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James MacGregor Burns (1978) first introduced the concept of transforming leadership in his descriptive research on poli

James MacGregor Burns (1978) first introduced the concept of transforming leadership in his descriptive research on poli
by

glyza lapada

on 26 September 2012

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Transcript of James MacGregor Burns (1978) first introduced the concept of transforming leadership in his descriptive research on poli

enhances the motivation, morale, and performance of followers through a variety of mechanisms. These include connecting the follower's sense of identity and self to the project and the collective identity of the organization; being a role model for followers that inspires them and makes them interested; challenging followers to take greater ownership for their work, and understanding the strengths and weaknesses of followers, so the leader can align followers with tasks that enhance their performance. TRANSFORMATIONAL LEADERSHIP THEORY James MacGregor Burns (1978) first introduced the concept of transforming leadership in his descriptive research on political leaders, but this term is now used in organizational psychology as well (Bass & Riggio, 2006 Transforming Leadership Transactional Leadership Bernard M. Bass (1985), extended the work of Burns (1978) by explaining the psychological mechanisms that underlie transforming and transactional leadership. Bass introduced the term "transformational" in place of "transforming Four Elements of Transformational Leadership Individualized Consideration – the degree to which the leader attends to each follower's needs, acts as a mentor or coach to the follower and listens to the follower's concerns and needs. The leader gives empathy and support, keeps communication open and places challenges before the followers. This also encompasses the need for respect and celebrates the individual contribution that each follower can make to the team. The followers have a will and aspirations for self development and have intrinsic motivation for their tasks.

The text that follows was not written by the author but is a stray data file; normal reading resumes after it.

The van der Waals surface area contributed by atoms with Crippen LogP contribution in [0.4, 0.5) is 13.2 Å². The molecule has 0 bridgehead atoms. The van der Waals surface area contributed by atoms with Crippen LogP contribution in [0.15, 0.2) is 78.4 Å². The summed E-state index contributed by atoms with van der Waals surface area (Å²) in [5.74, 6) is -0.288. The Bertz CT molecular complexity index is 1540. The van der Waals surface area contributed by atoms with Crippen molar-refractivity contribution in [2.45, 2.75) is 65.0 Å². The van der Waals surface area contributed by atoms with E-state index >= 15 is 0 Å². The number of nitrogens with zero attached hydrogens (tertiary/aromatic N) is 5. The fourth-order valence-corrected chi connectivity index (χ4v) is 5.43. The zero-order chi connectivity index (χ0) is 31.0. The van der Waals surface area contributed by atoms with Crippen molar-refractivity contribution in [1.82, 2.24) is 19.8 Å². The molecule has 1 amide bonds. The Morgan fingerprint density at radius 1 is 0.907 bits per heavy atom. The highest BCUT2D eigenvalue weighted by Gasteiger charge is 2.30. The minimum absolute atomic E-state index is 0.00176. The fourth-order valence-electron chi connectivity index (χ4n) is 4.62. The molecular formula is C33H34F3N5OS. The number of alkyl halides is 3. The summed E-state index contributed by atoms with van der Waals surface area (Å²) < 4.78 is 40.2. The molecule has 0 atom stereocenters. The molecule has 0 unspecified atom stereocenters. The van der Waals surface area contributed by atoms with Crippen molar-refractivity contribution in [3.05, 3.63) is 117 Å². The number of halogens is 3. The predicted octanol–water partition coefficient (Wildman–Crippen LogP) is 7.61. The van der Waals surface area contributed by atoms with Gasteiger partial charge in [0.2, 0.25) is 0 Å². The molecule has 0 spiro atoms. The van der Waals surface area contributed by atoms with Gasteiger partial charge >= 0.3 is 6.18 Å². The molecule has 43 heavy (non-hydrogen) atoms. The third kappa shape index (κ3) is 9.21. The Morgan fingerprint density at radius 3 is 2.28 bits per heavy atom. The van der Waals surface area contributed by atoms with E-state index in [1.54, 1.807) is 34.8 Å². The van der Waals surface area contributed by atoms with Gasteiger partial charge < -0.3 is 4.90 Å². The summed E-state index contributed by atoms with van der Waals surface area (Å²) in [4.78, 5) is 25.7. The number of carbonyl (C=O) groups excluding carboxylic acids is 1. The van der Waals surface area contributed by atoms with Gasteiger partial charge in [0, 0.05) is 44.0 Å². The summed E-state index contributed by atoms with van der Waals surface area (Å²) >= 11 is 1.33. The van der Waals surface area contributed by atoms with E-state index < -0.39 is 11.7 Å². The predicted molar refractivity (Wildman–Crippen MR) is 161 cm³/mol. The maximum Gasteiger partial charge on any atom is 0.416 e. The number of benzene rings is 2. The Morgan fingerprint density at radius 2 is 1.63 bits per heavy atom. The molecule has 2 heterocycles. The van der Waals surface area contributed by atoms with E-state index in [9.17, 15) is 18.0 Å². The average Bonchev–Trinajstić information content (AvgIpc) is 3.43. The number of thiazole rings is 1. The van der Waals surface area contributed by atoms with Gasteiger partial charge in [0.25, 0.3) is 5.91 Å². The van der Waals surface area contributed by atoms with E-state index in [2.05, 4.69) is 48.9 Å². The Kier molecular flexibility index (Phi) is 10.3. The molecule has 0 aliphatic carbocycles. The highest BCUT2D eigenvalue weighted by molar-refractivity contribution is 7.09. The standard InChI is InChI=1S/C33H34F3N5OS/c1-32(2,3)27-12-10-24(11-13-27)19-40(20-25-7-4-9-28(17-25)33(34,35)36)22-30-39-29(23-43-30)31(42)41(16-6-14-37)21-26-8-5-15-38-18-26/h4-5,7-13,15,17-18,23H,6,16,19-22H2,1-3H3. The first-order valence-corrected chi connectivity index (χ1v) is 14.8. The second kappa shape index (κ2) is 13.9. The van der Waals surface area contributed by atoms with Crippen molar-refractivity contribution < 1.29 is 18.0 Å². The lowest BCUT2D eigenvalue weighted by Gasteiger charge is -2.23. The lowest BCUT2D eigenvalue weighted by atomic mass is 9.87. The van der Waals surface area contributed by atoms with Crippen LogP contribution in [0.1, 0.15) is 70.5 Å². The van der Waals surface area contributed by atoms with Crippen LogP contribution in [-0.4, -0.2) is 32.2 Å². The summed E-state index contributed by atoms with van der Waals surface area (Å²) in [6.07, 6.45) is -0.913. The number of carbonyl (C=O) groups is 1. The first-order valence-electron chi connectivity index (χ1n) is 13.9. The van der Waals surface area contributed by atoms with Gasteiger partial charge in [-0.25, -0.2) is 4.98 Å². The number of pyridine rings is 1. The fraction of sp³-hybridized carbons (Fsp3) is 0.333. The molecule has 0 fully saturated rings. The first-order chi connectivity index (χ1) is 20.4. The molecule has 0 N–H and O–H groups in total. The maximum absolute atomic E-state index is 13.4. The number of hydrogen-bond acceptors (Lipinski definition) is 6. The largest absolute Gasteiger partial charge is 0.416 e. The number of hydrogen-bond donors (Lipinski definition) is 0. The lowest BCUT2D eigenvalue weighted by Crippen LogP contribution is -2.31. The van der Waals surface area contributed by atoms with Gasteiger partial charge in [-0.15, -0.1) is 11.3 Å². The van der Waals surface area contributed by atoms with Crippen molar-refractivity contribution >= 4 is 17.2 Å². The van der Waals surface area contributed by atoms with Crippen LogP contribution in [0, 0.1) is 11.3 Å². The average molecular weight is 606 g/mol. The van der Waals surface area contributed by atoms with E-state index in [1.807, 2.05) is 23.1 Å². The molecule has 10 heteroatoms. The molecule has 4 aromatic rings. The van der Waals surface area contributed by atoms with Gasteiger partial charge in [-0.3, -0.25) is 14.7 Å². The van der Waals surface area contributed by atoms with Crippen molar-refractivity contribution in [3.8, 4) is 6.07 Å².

Intellectual Stimulation – the degree to which the leader challenges assumptions, takes risks and solicits followers' ideas. Leaders with this style stimulate and encourage creativity in their followers. They nurture and develop people who think independently. For such a leader, learning is a value and unexpected situations are seen as opportunities to learn. The followers ask questions, think deeply about things and figure out better ways to execute their tasks.

Inspirational Motivation – the degree to which the leader articulates a vision that is appealing and inspiring to followers. Leaders with inspirational motivation challenge followers with high standards, communicate optimism about future goals, and provide meaning for the task at hand. Followers need to have a strong sense of purpose if they are to be motivated to act. Purpose and meaning provide the energy that drives a group forward. The visionary aspects of leadership are supported by communication skills that make the vision understandable, precise, powerful and engaging. The followers are willing to invest more effort in their tasks, they are encouraged and optimistic about the future and believe in their abilities.

Idealized Influence – Provides a role model for high ethical behavior, instills pride, gains respect and trust.
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